Essex County Council (17 006 164)

Category : Children's care services > Fostering

Decision : Upheld

Decision date : 22 Nov 2018

The Ombudsman's final decision:

Summary: Mr A complains about the Council’s investigation of his complaint under stage two of the statutory children’s complaint procedure. Mr A says there were flaws in the investigation. Mr A also complains about flaws in the Council’s initial section 47 investigation into the allegations. The Council is at fault for not allowing Mr A to take his complaint to stage three of the statutory procedure. The Ombudsman has recommended the Council arrange a review panel to look at Mr A’s complaint.

The complaint

  1. Mr A complains about the Council’s stage two investigation into his complaints relating to an allegation made against him of a physical assault. Mr A says there are flaws in the stage two investigation. In particular, it did not consider whether a section 47 (Children Act 1989) investigation was the appropriate process to investigate the allegations. Mr A also complains there were flaws in the Section 47 investigation because it considered information it should not have.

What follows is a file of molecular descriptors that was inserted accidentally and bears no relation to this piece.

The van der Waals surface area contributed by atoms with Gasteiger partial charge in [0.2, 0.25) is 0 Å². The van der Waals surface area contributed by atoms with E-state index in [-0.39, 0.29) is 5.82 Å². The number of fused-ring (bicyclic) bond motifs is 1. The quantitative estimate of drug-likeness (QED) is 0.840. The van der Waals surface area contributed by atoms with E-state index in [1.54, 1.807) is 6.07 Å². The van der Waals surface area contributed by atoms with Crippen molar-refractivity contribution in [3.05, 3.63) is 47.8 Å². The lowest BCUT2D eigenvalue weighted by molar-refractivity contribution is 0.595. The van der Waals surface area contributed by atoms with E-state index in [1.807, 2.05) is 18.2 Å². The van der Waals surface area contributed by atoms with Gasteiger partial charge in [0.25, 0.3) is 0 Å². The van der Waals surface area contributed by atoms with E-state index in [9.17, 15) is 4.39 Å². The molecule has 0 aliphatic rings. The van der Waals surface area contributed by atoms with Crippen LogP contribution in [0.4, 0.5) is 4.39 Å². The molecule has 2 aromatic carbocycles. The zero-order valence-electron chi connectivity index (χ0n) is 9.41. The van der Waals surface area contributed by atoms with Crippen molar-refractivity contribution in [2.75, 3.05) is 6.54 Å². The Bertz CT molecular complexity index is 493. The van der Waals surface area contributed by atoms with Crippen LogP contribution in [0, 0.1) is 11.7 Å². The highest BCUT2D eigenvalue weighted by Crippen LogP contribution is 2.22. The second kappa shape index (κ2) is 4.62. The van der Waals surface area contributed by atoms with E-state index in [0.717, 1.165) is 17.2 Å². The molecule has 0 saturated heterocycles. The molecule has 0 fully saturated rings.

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The Ombudsman’s role and powers

  1. We investigate complaints about ‘maladministration’ and ‘service failure’. In this statement, I have used the word fault to refer to these. We must also consider whether any fault has had an adverse impact on the person making the complaint. I refer to this as ‘injustice’. If there has been fault which has caused an injustice, we may suggest a remedy. (Local Government Act 1974, sections 26(1) and 26A(1), as amended)
  2. If we are satisfied with a council’s actions or proposed actions, we can complete our investigation and issue a decision statement. (Local Government Act 1974, section 30(1B) and 34H(i), as amended)

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How I considered this complaint

  1. I have considered the information provided by Mr A and the Council. I have also considered relevant policies and guidance.
  2. I sent a draft decision to Mr A and the Council and considered their comments.

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What I found